ExplorOcean Sets Sail for the Future

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Artist rendering or new facility — Courtesy ExplorOcean ©
Artist rendering or new facility
— Courtesy ExplorOcean ©

Oceanographers estimate that only five percent of the world’s oceans have been explored, yet we know they’re home to 230,000 known animal species, from single cell plankton to ship-sized blue whales. Another two million species are thought to exist.

Plankton – those microscopic, free-floating, single-celled animals – produce the oxygen for “every other breath we take,” said Tom Pollack, CEO of ExplorOcean in Balboa Village, the nonprofit educational center that grew out of the renamed and re-purposed Newport Harbor Nautical Museum.

Pollack’s pelagic plankton point is part of the depth of oceanic info that young students gain stemming from the broad, hands-on learning experiences being offered at ExplorOcean.

Rather than the passive “don’t touch the exhibits!” type of museum, ExplorOcean is a “Please touch” learning facility focused on informing kids from Kindergarten through 12th grade (and adults, too) about the watery world that keeps our Earth alive.

ExplorOcean is achieving this through educational programs of awareness, respect, encouragement, participation, and direction, as well as via a STEM-based curriculum called the “Seven Essential Principles of Ocean Literacy.”

“What sets us apart from aquariums and science centers is that we offer a full curriculum of instruction from the STEM perspective, with the ocean as a backdrop,” Pollack explained.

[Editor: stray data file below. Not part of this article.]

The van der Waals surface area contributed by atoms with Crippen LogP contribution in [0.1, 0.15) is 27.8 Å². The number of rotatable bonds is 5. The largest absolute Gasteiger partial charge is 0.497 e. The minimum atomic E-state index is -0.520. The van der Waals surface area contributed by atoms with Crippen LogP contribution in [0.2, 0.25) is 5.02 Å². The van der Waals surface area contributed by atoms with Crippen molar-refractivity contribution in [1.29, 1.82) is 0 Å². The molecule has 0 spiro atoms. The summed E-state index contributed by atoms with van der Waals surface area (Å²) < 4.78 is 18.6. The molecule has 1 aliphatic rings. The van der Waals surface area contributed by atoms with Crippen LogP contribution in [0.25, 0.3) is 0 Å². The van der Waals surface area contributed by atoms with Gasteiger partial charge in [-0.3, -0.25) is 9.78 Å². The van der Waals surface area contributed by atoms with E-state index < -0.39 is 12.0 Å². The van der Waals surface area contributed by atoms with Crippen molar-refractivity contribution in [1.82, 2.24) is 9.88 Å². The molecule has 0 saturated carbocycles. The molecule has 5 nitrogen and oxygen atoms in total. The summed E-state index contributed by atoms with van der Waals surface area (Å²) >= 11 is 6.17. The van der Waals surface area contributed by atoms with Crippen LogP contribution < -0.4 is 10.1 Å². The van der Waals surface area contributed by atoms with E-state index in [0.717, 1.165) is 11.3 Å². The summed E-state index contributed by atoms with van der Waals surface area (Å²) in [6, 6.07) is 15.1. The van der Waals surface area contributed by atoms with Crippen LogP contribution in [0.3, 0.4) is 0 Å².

ExplorOcean by name and design is a unique facility for youngsters to start a fun, hands-on, lab-and-field-based ocean exploration—a new literacy beyond their limited life experiences.

Many of these students, though living close in miles to Newport Beach, are economically disadvantaged and never have been to the ocean, or even inhaled the sea’s scent. The water world for them is both a foreign and exciting new environment.

One of the perpetual struggles of a nonprofit organization is to keep afloat in an economic environment that ebbs and flows like the tide.

With an annual operating budget of $1.6 million, Pollack must manage the overall operational viability of the institution.

“We’re at the fifty-fifty point now,” he said, “with half [of the income] coming from an investment portfolio, and the other half earned from commercial marina tenants and waterfront rides” on ExplorOcean-owned waterfront property in the Balboa Fun Zone.